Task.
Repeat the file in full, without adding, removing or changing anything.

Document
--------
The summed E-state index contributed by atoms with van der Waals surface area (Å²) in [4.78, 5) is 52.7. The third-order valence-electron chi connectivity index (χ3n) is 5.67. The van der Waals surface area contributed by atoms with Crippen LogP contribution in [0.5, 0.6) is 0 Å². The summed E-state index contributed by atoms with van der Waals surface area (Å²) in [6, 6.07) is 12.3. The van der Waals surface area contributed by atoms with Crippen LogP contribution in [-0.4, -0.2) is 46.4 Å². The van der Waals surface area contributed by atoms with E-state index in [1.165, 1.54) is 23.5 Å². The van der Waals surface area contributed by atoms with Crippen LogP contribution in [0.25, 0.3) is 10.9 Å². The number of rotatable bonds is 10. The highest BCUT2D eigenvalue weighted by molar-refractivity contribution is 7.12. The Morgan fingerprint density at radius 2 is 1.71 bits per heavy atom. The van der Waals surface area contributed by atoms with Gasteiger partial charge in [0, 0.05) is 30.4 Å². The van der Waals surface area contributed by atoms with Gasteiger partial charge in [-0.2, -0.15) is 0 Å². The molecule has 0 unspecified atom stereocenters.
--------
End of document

The summed E-state index contributed by atoms with van der Waals surface area (Å²) in [4.78, 5) is 52.7. The third-order valence-electron chi connectivity index (χ3n) is 5.67. The van der Waals surface area contributed by atoms with Crippen LogP contribution in [0.5, 0.6) is 0 Å². The summed E-state index contributed by atoms with van der Waals surface area (Å²) in [6, 6.07) is 12.3. The van der Waals surface area contributed by atoms with Crippen LogP contribution in [-0.4, -0.2) is 46.4 Å². The van der Waals surface area contributed by atoms with E-state index in [1.165, 1.54) is 23.5 Å². The van der Waals surface area contributed by atoms with Crippen LogP contribution in [0.25, 0.3) is 10.9 Å². The number of rotatable bonds is 10. The highest BCUT2D eigenvalue weighted by molar-refractivity contribution is 7.12. The Morgan fingerprint density at radius 2 is 1.71 bits per heavy atom. The van der Waals surface area contributed by atoms with Gasteiger partial charge in [0, 0.05) is 30.4 Å². The van der Waals surface area contributed by atoms with Gasteiger partial charge in [-0.2, -0.15) is 0 Å². The molecule has 0 unspecified atom stereocenters.